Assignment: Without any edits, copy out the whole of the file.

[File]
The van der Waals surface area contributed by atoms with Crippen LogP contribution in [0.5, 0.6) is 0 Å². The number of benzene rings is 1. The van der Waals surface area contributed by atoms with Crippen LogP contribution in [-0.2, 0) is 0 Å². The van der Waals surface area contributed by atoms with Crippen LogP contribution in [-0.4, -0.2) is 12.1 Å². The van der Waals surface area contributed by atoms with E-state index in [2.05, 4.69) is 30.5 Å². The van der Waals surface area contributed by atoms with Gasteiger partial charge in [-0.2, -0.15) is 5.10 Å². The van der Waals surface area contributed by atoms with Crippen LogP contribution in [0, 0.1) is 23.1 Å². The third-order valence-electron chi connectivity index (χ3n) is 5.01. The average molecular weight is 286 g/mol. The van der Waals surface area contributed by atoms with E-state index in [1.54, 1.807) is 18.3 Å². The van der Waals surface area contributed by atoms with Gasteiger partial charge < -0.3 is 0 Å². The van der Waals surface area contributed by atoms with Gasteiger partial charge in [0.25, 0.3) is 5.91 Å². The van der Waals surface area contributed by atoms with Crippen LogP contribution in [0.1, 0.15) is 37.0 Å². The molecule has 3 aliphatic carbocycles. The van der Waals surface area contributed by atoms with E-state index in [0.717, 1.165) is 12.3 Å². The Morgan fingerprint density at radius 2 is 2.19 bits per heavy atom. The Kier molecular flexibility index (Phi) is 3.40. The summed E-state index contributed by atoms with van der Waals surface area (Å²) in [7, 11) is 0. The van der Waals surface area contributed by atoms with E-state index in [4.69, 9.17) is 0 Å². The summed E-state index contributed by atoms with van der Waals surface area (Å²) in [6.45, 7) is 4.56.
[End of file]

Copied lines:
The van der Waals surface area contributed by atoms with Crippen LogP contribution in [0.5, 0.6) is 0 Å². The number of benzene rings is 1. The van der Waals surface area contributed by atoms with Crippen LogP contribution in [-0.2, 0) is 0 Å². The van der Waals surface area contributed by atoms with Crippen LogP contribution in [-0.4, -0.2) is 12.1 Å². The van der Waals surface area contributed by atoms with E-state index in [2.05, 4.69) is 30.5 Å². The van der Waals surface area contributed by atoms with Gasteiger partial charge in [-0.2, -0.15) is 5.10 Å². The van der Waals surface area contributed by atoms with Crippen LogP contribution in [0, 0.1) is 23.1 Å². The third-order valence-electron chi connectivity index (χ3n) is 5.01. The average molecular weight is 286 g/mol. The van der Waals surface area contributed by atoms with E-state index in [1.54, 1.807) is 18.3 Å². The van der Waals surface area contributed by atoms with Gasteiger partial charge < -0.3 is 0 Å². The van der Waals surface area contributed by atoms with Gasteiger partial charge in [0.25, 0.3) is 5.91 Å². The van der Waals surface area contributed by atoms with Crippen LogP contribution in [0.1, 0.15) is 37.0 Å². The molecule has 3 aliphatic carbocycles. The van der Waals surface area contributed by atoms with E-state index in [0.717, 1.165) is 12.3 Å². The Morgan fingerprint density at radius 2 is 2.19 bits per heavy atom. The Kier molecular flexibility index (Phi) is 3.40. The summed E-state index contributed by atoms with van der Waals surface area (Å²) in [7, 11) is 0. The van der Waals surface area contributed by atoms with E-state index in [4.69, 9.17) is 0 Å². The summed E-state index contributed by atoms with van der Waals surface area (Å²) in [6.45, 7) is 4.56.